autotroph

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autotroph

 [aw´to-trōf]
an autotrophic organism.

au·to·troph

(aw'tō-trōf),
A microorganism that uses only inorganic materials as its source of nutrients; carbon dioxide is the autotroph's sole carbon source.
[auto- + G. trophē, nourishment]

autotroph

/au·to·troph/ (aw´to-trōf) an autotrophic organism.

autotroph

(ô′tə-trŏf′, -trōf′)
n.
An organism capable of synthesizing its own food from inorganic substances, using light or chemical energy. Green plants, algae, and certain bacteria are autotrophs.

au′to·troph′ic adj.
au′to·troph′i·cal·ly adv.
au·tot′ro·phy (ô-tŏt′rə-fē) n.

au·to·troph

(aw'tō-trōf)
A microorganism that uses only inorganic materials as its source of nutrients; carbon dioxide serves as the sole carbon source.
[auto- + G. trophē, nourishment]

autotroph

an organism that can manufacture its own organic requirements from inorganic materials independent of other sources of organic substrates. Autotrophs are either phototrophic (see PHOTOAUTOTROPH or CHEMOAUTOTROPHIC, energy being derived either by photosynthesis where chlorophyll is present, or from inorganic oxidation where it is absent (e.g. hydrogen sulphide is oxidized by sulphur bacteria). Autotrophs are primary producers (see PRIMARY PRODUCTION). Compare HETEROTROPH.

autotroph

an autotrophic organism.
References in periodicals archive ?
However, those authors also implicated size differences between herbivores and autotrophs as important predictors of the strength of trophic cascades (see also DeLong et al.
Heterotrophs, however, may have evolved from autotrophs, so the line 'autotrophs began to drool' could be taken as a poetic way of saying that autotrophs evolved into heterotrophs, with the ability not only to use external food sources, but to drool at the prospect of eating them.
Organisms that obtain energy directly from the sun are called autotrophs or producers.
Table 3-1 The Five Kingdom System Kingdom Cellular Nutrition Type Examples Organization Monera * Prokaryotic * Varies Bacteria * Unicellular Fungi * Eukaryotic * Heterotroph Molds, yeasts, * Unicellular or (cannot make mushrooms, multicellular its own food) smuts, rusts * Absorptive Protista * Eukaryotic * Heterotroph Protozoa * Unicellular (a few autotrophic species exist) Animalia * Eukaryotic * Heterotroph Invertebrates, * Multicellular * Ingestive vertebrates Plantae * Eukaryotic * Autotroph Plants, mosses, * Multicellular (can make its ferns own food) Table 3-2 Classification of the House Cat, Human, and E.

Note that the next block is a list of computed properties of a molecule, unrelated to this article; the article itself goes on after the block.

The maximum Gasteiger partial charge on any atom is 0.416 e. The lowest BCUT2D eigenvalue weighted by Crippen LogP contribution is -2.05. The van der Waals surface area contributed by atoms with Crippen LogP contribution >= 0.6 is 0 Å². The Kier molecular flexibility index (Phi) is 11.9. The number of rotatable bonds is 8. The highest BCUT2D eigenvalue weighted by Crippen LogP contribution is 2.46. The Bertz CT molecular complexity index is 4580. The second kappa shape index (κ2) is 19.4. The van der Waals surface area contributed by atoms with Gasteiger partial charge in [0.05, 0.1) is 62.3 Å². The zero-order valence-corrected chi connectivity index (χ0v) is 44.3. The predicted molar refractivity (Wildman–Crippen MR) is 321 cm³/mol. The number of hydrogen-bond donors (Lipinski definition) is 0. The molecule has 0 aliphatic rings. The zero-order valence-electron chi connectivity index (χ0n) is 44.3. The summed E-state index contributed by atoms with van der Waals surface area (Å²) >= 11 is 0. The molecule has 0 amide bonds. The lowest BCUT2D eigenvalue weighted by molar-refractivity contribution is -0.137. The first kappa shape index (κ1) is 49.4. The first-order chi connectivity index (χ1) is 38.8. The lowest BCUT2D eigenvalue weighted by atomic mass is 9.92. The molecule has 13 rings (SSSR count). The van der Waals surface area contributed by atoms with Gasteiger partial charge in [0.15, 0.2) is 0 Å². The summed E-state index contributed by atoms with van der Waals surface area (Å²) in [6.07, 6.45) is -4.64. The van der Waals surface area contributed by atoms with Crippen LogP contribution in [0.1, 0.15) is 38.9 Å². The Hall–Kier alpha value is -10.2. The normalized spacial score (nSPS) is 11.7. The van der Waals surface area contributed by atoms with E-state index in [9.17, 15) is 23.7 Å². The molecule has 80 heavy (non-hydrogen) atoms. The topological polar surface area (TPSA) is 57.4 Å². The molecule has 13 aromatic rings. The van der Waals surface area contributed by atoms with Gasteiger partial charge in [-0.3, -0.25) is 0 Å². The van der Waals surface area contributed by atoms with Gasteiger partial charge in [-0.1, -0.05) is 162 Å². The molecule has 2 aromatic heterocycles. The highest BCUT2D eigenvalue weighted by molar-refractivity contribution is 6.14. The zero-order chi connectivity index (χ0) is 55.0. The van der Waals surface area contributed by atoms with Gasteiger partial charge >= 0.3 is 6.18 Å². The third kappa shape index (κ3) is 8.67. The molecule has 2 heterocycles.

2] the available carbon source, and liquid water the solvent, then one could expect phototrophic autotrophs using sunlight to fix carbon dioxide with water as the medium for chemical reactions.
The findings of the study, whatever they are taken to mean in immunological circles, nevertheless indicate that ragweed plants, like other autotrophs, perform substantially better under higher C[O.
The technical term for producers is autotrophs, from a Greek term meaning to supply one's own food.
In this study, we examined a cold stress scenario of favorable early spring temperatures allowing the plants to develop to a stage where they are autotrophs, followed by a cold stress.
In seas with transparent water, autotrophic life forms are viable on the entire surface of the continental platform, but in seas with turbulent productive waters the distribution of autotrophs is less widespread.
N content and C:N ratios were similar among consumer taxa, with N content substantially higher and C:N mass ratios substantially lower than for autotrophs and detritus.
Diffusion boundary layers come into play in benthic photosynthesis, and for these autotrophs, C isotopic signatures over a wide range have been measured, but all are heavier than phytoplankton.
Autotrophs are of two general types: photoautotrophs (photolithotrophs) whose energy is derived from sunlight, and chemoautotrophs or chemolithotrophs, which obtain energy for growth and reproduction from oxidation of inorganic materials.